Primary or post‐harvest processing process for Medicinal plants
Medicinal plant raw materials harvested or collected should be discharged and rapidly unpackaged upon receipt at the processing plant. Before processing, they must be protected from rain, moisture and other circumstances that could cause their deterioration.
During the primary processing stage, all Medicinal plant material should be inspected. Products with the inferior quality or foreign matter should be removed mechanically or by hand.
Subsequently, the transformation is performed according to the raw material to be obtained as;
Fresh herb – refrigeration
Refrigeration consists in keeping a fresh aromatic plant at a low-temperature range 2‐7 ºC. An indispensable condition is to comply with the cold chain. We would be talking about foods known as the fourth range, sometimes packaged under vacuum or modified atmosphere, to extend the expiration date, maximum 3 to 4 weeks. Generally, it is made with aromatic plants, spices and condiments for use in food, fresh, clean, chopped and packaged for immediate consumption.
Fresh herbs – basil, dill, chives, cilantro, tarragon, fennel, parsley, marjoram, mint, oregano, rosemary, savory, sage, etc.
Edible flowers – capuchin, heartsease, borage, calendula, and zucchini, etc.
Frozen herb – freezing
Freezing consists in keeping a fresh aromatic plant at a temperature range below 0ºC. An indispensable condition is to comply with the cold chain. The expiration date is extended and can be stored up to about 1 or 2 years. It consists of cutting the fresh part, generally leaves and flowers, cleaning, and packaging, labeling, and cooling. The packaging is generally plastic. Freezing the texture of the vegetable is not maintained, while it respects the organoleptic characteristics of the plant.
Plants can be frozen are basil, garlic, dill, chives, coriander, tarragon, parsley, and mint.
Dry herb – drying
Drying consists of reducing the water content of fresh produce, up to a moisture content ranging from 5‐13%, or below a water activity of 0.60. The goal is to conserve, and depending on the Medicinal plant can reach more than 3 years in good condition. Depending on how the drying process is performed, there can be a decrease in essential oils, and therefore a reduction in the aroma. Thus, this is a method that is usually used for Medicinal plants (rosemary, sage, thyme, etc).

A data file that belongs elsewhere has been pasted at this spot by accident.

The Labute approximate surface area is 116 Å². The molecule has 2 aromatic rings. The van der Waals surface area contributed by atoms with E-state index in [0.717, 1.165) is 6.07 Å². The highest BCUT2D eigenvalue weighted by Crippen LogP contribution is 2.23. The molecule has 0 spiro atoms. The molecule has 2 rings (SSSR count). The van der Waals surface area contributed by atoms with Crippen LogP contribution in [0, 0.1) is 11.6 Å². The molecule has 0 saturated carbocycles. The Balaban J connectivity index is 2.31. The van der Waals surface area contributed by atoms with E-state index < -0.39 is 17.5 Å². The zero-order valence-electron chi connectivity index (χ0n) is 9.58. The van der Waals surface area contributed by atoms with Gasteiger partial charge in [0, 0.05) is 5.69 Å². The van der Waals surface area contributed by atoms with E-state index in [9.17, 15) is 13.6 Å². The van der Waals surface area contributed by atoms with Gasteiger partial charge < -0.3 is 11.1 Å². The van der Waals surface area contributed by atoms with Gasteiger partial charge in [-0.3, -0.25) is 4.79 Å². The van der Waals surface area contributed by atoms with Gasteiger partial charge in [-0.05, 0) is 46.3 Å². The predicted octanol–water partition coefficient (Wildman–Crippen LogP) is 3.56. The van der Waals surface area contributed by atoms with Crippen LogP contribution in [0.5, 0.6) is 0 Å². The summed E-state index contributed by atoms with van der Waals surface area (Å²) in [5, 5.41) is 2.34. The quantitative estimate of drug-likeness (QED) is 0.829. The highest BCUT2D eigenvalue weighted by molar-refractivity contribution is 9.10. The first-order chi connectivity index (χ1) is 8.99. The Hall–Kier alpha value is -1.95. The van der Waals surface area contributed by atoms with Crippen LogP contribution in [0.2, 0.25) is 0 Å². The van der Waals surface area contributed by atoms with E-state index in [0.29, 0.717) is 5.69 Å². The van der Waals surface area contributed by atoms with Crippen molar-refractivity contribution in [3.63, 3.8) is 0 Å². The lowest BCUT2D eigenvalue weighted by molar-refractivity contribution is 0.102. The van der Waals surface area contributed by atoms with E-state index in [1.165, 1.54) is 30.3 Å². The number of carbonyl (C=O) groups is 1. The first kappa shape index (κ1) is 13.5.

Essential oil – distillation
Distillation is the procedure by which a specific group of active ingredients is obtained, called essential oils, which due to their physical and chemical characteristics are volatile, and simply removable thanks to water vapor. These components are not obtained by distillation but can be extracted thanks to the pressure in cold (citrus), effleurage (rose, jasmine), etc.
Extraction is the process by which the active ingredients of a plant are obtained. Several methods for obtaining the active substances of Medicinal plants are distinguished. The extracts are prepared by appropriate methods using appropriate solvents. And before the extraction different batches of the vegetable drug can be mixed. The plant drug to be extracted can require pretreatment, such as enzyme inactivation. Also, unwanted substances could be removed after extraction.
The main objective of the National Medicinal Plants Board (NMPB) is to encourage the cultivation of Medicinal plants and its sustainable management across the country and to reduce pressure on the collection from wild habitat in forests. The NMPB established by the Government of India to coordinate with all matters relating to Medicinal Plants for growth of trade, export, and cultivation.
Governments for development of Medicinal plants particularly in the following fields;
- Assessment of demand or supply position relating to Medicinal plants.
- Guide the formulation of proposals, schemes and also programs, etc. to be taken by agencies having access to land for plant cultivation and infrastructure for collection, storage transportation of Medicinal plants.
- Identification, inventorization and also the quantification of Medicinal plants.
- The promotion of co-operative effort among collectors and assisting them to store, transport and market their products efficiently.